So on the one hand India is trying to protect the endangered Bengal tiger, and on the other it is continuing its dependence on one of the most dirty of fossil fuels, even importing coal to feed the system.

The UK Guardian put it quite well:  “A hot-button issue in India, the question of tiger conservation pits the responsibility for preserving wildlife against the development needs of a country that witnessed the slowest economic growth in nine years in March and where hundreds of millions continue to live below the poverty line.”

The situation India is in is also one most of the world is in – development/lifestyle vs. the environment.  Do countries continue to mine for coal, knowing that it will destroy animals, forests, and communities, not to mention the vast amounts of pollution it creates and the toll mining takes on the miners themselves?  Or is it time to seriously invest in clean energy?

India has abundant solar and wind (read Andy Revkin’s blog on bringing solar to rural communities; I also wrote about this a few years back for Triple Pundit).  Off-grid electricity has huge potential, not to mention increased energy efficiency efforts.

(photo: zimbio.com)

Business as usual cannot work much longer on a planet with finite resources and a growing number of consumers.

The Greenpeace report is long and very detailed.  But all one really needs to take from it is that there are at best 1,700 tigers left in India, over 80% of India’s proven coal reserves are found mostly under forests in Central India, and that India’s coal is likely to last only 30-40 more years.

Is it worth destroying so much when proven alternatives exist and the lives of future generations are at stake?

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Last week, in an effort to protect tigers, the Supreme Court of India passed a ban on tourists and commercial activities in “core” areas of the country’s tiger reserves.

(photo: hellotravel.com)

There is disagreement amongst tiger conservationists and others about the ruling. I’ve come across a couple of articles listing some pros and cons:

Reasons for Restricting Access – tourists disturb tigers, restrict tiger movements, tourist activities are often unchecked, can be noisy, crowd the animals in jeeps when there is a sighting, leave litter behind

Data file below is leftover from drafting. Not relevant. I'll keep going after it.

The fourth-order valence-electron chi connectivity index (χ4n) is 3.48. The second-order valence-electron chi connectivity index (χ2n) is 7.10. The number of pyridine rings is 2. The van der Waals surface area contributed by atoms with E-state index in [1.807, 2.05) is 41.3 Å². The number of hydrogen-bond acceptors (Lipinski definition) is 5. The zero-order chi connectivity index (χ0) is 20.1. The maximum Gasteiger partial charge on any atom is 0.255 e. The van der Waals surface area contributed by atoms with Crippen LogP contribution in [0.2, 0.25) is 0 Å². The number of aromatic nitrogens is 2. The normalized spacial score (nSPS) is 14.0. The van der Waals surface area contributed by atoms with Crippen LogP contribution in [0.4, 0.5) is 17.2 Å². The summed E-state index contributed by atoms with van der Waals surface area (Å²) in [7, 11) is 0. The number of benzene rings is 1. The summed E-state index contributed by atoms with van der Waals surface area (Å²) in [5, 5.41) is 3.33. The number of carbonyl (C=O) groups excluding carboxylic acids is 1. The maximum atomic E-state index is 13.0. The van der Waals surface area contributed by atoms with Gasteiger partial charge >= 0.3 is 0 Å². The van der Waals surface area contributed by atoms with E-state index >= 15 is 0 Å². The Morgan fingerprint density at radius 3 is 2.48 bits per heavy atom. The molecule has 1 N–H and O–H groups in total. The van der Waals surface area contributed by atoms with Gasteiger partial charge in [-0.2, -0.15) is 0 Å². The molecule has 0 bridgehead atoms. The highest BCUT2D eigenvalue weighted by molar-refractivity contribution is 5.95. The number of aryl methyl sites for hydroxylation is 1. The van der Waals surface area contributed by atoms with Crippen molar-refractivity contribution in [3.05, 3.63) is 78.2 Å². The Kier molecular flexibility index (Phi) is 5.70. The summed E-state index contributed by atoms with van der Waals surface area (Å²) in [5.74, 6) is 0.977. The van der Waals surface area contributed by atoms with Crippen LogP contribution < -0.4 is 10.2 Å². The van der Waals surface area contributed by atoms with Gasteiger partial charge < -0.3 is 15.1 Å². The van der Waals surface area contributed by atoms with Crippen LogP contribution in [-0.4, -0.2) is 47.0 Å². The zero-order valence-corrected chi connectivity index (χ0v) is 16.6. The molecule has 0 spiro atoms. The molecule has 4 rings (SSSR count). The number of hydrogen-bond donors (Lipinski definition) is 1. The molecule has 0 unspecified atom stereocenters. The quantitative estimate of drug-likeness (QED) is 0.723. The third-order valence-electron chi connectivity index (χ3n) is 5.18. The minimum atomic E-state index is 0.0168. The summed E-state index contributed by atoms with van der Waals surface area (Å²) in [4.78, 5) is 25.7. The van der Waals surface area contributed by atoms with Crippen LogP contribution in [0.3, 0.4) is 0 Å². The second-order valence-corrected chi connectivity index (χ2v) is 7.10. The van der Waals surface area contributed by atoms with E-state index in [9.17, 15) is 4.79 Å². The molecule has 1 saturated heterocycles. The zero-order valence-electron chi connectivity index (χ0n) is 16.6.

Reasons for Not Restricting Access – tourists help keep park activities in check and make it harder for poachers, there have been no reported tiger deaths due to tourism, a majority of poaching incidents have occurred during monsoon season when parks are closed to tourists

A recent Wall Street Journal blog noted that the order could effectively kill tourism in some of India’ major parks, yet others will barely be affected by it.  Specifically, Ranthambore National Park, one of the most well-known parks and which has 31 tigers, would see tourism come to a standstill.  Yet Jim Corbett National Park in northern India, which is much bigger and has a core area already mostly off-limit to tourists, won’t see much affect from the ban. This park has 227 tigers.

Perhaps some of the parks that will be most impacted by the ruling could learn something from how Corbett National Park is managed.  Or maybe a few of the 40 existing tiger reserves could be exempted from the ban on the grounds that it would not only severely restrict tourism but also affect livelihoods.

I see both sides of the argument, but I think the ban is needed and worth trying.  I’m certainly not an expert on tigers or conservation, but given that there are approximately 1,700 wild tigers left in India and maybe only 3,000 total in the world, something needs to be done.

Something also worth exploring as a way to protect tigers is recognizing Rights of Nature in the Indian constitution.  Simply put, this is the recognition that trees, oceans, animals, mountains have rights just as human beings have rights. Rather than treating nature as property under the law, rights of nature acknowledges that nature in all its life forms has the right to exist, persist, maintain and regenerate its vital cycles.

There is precedence for this. Ecuador and Bolivia are the first two nations to have passed a Rights of Nature clause into their state constitutions, and there was a ruling in Ecuador that found in favor of nature.  Others countries, such as the Maldives and Nepal, are exploring the concept.

I’m not sure if there have been any serious discussions in India, but I can’t think of a better country to pass legislation protecting nature. As exciting as it would be to see tigers in the wild, given their precarious state I think our first priority should be to let them be and have a chance to build up their numbers.  This ban may help.  Yet having a law supporting their right to exist would be even better.